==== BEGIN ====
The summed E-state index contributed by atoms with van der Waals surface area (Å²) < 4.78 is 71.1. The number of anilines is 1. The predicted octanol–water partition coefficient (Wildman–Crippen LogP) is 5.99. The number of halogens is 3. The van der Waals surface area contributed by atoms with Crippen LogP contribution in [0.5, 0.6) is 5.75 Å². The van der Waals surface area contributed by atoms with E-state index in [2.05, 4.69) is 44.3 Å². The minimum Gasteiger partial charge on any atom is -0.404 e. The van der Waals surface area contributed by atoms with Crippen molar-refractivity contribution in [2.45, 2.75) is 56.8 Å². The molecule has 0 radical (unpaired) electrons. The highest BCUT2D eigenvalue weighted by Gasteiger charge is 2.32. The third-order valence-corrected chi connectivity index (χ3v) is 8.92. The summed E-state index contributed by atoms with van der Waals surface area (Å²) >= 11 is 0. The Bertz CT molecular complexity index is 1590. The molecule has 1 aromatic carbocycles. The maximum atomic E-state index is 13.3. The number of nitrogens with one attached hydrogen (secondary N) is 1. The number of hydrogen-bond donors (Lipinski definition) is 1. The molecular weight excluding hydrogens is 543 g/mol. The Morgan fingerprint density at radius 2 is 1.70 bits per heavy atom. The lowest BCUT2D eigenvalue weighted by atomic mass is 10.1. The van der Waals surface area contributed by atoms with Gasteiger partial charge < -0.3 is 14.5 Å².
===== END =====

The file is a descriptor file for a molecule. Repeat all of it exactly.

The summed E-state index contributed by atoms with van der Waals surface area (Å²) < 4.78 is 71.1. The number of anilines is 1. The predicted octanol–water partition coefficient (Wildman–Crippen LogP) is 5.99. The number of halogens is 3. The van der Waals surface area contributed by atoms with Crippen LogP contribution in [0.5, 0.6) is 5.75 Å². The van der Waals surface area contributed by atoms with E-state index in [2.05, 4.69) is 44.3 Å². The minimum Gasteiger partial charge on any atom is -0.404 e. The van der Waals surface area contributed by atoms with Crippen molar-refractivity contribution in [2.45, 2.75) is 56.8 Å². The molecule has 0 radical (unpaired) electrons. The highest BCUT2D eigenvalue weighted by Gasteiger charge is 2.32. The third-order valence-corrected chi connectivity index (χ3v) is 8.92. The summed E-state index contributed by atoms with van der Waals surface area (Å²) >= 11 is 0. The Bertz CT molecular complexity index is 1590. The molecule has 1 aromatic carbocycles. The maximum atomic E-state index is 13.3. The number of nitrogens with one attached hydrogen (secondary N) is 1. The number of hydrogen-bond donors (Lipinski definition) is 1. The molecular weight excluding hydrogens is 543 g/mol. The Morgan fingerprint density at radius 2 is 1.70 bits per heavy atom. The lowest BCUT2D eigenvalue weighted by atomic mass is 10.1. The van der Waals surface area contributed by atoms with Gasteiger partial charge < -0.3 is 14.5 Å².